Debunking Two Myths About Union Dues

by Dave Campbell, USW 675 Secretary-Treasurer

With some frequency I get two questions related to union dues. One relates to the perception that some other unions, primarily in the building trades, provide benefits through their dues and the other is that dues money is spent on politics.

First, we’ll deal with the perception that some building trades unions provide benefits through their dues structure.

Unions have developed two different models of organization, reflecting differences in how their industries are organized.

Where unions use apprenticeship programs and hiring halls to control the amount of labor and (its price) available to many different employers, the individual worker/member may work for hundreds of different employers during the course of his or her career. In that situation, having a negotiated pension plan, a medical and dental plan, or a training program with each employer is entirely unworkable. So those unions have developed a system of negotiating contributions from the EMPLOYERS to jointly supervised Taft-Hartley Funds.

Generally, while the employers and the union have an equal number of Trustees supervising these Taft-Hartley Trust Funds and those Trustees usually have professional advisors, the day-to-day administration of the Taft-Hartley Trust Fund is left to the union. Thus, a retired plumber, for example, might get a pension check from the Plumber’s Taft-Hartley Pension fund. But the funding for that pension came not from that member’s dues but from the contributions of his or her several hundred employers, contributions that were negotiated by his or her union. These unions are also called craft unions.

Other employers, generally more regional or national in scale, tend to have career employees who work only for them for their entire working lives. Due to the economies of scale these employers have found a better bang for their buck in having one pension plan and a limited amount of medical and dental plans that they offer regionally or nationally, perhaps with one or two HMO’s in the mix.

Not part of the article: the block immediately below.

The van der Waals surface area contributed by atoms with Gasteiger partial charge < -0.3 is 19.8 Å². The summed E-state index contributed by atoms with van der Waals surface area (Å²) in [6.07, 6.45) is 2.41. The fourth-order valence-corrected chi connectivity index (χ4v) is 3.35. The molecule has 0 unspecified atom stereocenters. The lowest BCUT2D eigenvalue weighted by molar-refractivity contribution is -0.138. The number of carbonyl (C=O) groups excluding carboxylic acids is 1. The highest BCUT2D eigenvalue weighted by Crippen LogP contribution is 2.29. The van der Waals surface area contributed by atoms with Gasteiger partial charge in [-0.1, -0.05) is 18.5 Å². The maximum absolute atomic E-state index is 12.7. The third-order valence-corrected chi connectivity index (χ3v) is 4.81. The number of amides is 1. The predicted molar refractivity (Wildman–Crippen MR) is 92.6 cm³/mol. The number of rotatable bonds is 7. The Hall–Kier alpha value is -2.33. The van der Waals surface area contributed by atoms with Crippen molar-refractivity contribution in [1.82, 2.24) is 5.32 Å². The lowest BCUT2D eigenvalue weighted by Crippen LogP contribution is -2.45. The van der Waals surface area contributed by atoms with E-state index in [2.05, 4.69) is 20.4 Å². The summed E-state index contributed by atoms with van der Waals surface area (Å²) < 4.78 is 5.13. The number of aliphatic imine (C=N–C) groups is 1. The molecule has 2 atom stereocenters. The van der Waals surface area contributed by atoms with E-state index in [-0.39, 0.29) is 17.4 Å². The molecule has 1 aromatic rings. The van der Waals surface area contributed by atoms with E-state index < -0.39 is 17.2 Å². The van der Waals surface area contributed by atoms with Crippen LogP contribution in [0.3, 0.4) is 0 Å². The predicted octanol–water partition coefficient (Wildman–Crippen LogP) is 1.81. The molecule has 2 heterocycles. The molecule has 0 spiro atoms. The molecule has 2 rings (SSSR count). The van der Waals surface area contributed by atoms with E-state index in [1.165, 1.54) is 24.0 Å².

These benefit plans generally cover all employees, hourly and management alike. These employers are organized “wall-to-wall” by industrial unions. Instead of breaking-up the employer’s benefits schemes (and their economies of scale) these unions have found it more cost effective for their members to negotiate the benefit levels and any cost-sharing, rather than to negotiate cents per hour contributions to the various benefit plans.

This is why the perception of building trades providing benefits through their dues structure is incorrect. In either case, both building trades and industrial union dues pay to finance the union itself in its efforts to negotiate fair contracts for its members and to organize the unorganized market competition within their respective jurisdictions.

Second, there is the matter of politics. To listen to the Big Press one would believe that unions spend vast amounts of dues money in federal elections. Not true! Until very recently, when the Supreme Court’s Citizens United allowed the very rich to put unlimited money into politics it was flat-out illegal for unions to use ANY dues money in federal elections. That was also the case with many state elections. The money that was used by unions was ALL money voluntarily contributed on an individual basis by their members over and above their dues.

Even after Citizens United the Steelworkers use no dues money in federal elections. Furthermore, in the Steelworkers locals are not permitted to make contributions to candidates in either local or state elections. Instead, 25 cents per member per month is contributed to a regional Legislative and Education Fund and a regional committee, composed of representatives of all the locals contributing to that Fund, decides how to disburse that money, some of which can be contributed to local or state candidates. So the maximum that could be contributed by them of your dues-derived money to local and state candidates is $3.00 per year!

But of that, hardly any is contributed to candidates anyway. Most of it goes to fund what is known as labor-to-labor Get-Out-The-Vote (GOTV) campaigns where union members go door-to-door to other union members’ homes, dropping off literature, talking about the ballot initiatives to be decided, and urging members to participate in the election. Dollar-to-dollar Labor cannot compete against Business.

Many of the Business sponsored initiatives are anti-worker and anti-family. To get more money for politics Business needs merely raise their prices. But unions can’t do that. But unions can compete with Business in terms of turning out their members to vote so that is where most of the Steelworkers political money is spent. Finally, what issues to support on the ballot and which ones to oppose is determined by the membership of the union. No union “boss” decides for them.